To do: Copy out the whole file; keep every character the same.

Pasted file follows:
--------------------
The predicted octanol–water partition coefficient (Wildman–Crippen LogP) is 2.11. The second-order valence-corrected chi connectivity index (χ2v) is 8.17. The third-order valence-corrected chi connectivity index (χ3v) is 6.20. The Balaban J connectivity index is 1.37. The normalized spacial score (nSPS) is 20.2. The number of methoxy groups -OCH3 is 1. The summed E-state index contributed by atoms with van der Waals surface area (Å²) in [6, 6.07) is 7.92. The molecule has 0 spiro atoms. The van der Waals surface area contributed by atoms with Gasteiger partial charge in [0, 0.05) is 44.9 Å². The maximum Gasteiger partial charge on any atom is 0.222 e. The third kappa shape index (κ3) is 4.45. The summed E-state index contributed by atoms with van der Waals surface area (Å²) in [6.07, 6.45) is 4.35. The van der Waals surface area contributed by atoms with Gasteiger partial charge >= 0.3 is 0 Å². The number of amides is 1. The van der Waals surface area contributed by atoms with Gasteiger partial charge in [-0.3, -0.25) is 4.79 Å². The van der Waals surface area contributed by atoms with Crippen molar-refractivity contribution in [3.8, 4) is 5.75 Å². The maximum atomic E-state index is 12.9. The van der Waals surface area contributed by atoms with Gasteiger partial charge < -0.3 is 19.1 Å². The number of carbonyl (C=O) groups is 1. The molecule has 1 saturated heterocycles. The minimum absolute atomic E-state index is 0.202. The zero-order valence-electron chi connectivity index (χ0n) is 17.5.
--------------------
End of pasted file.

The predicted octanol–water partition coefficient (Wildman–Crippen LogP) is 2.11. The second-order valence-corrected chi connectivity index (χ2v) is 8.17. The third-order valence-corrected chi connectivity index (χ3v) is 6.20. The Balaban J connectivity index is 1.37. The normalized spacial score (nSPS) is 20.2. The number of methoxy groups -OCH3 is 1. The summed E-state index contributed by atoms with van der Waals surface area (Å²) in [6, 6.07) is 7.92. The molecule has 0 spiro atoms. The van der Waals surface area contributed by atoms with Gasteiger partial charge in [0, 0.05) is 44.9 Å². The maximum Gasteiger partial charge on any atom is 0.222 e. The third kappa shape index (κ3) is 4.45. The summed E-state index contributed by atoms with van der Waals surface area (Å²) in [6.07, 6.45) is 4.35. The van der Waals surface area contributed by atoms with Gasteiger partial charge >= 0.3 is 0 Å². The number of amides is 1. The van der Waals surface area contributed by atoms with Gasteiger partial charge in [-0.3, -0.25) is 4.79 Å². The van der Waals surface area contributed by atoms with Crippen molar-refractivity contribution in [3.8, 4) is 5.75 Å². The maximum atomic E-state index is 12.9. The van der Waals surface area contributed by atoms with Gasteiger partial charge < -0.3 is 19.1 Å². The number of carbonyl (C=O) groups is 1. The molecule has 1 saturated heterocycles. The minimum absolute atomic E-state index is 0.202. The zero-order valence-electron chi connectivity index (χ0n) is 17.5.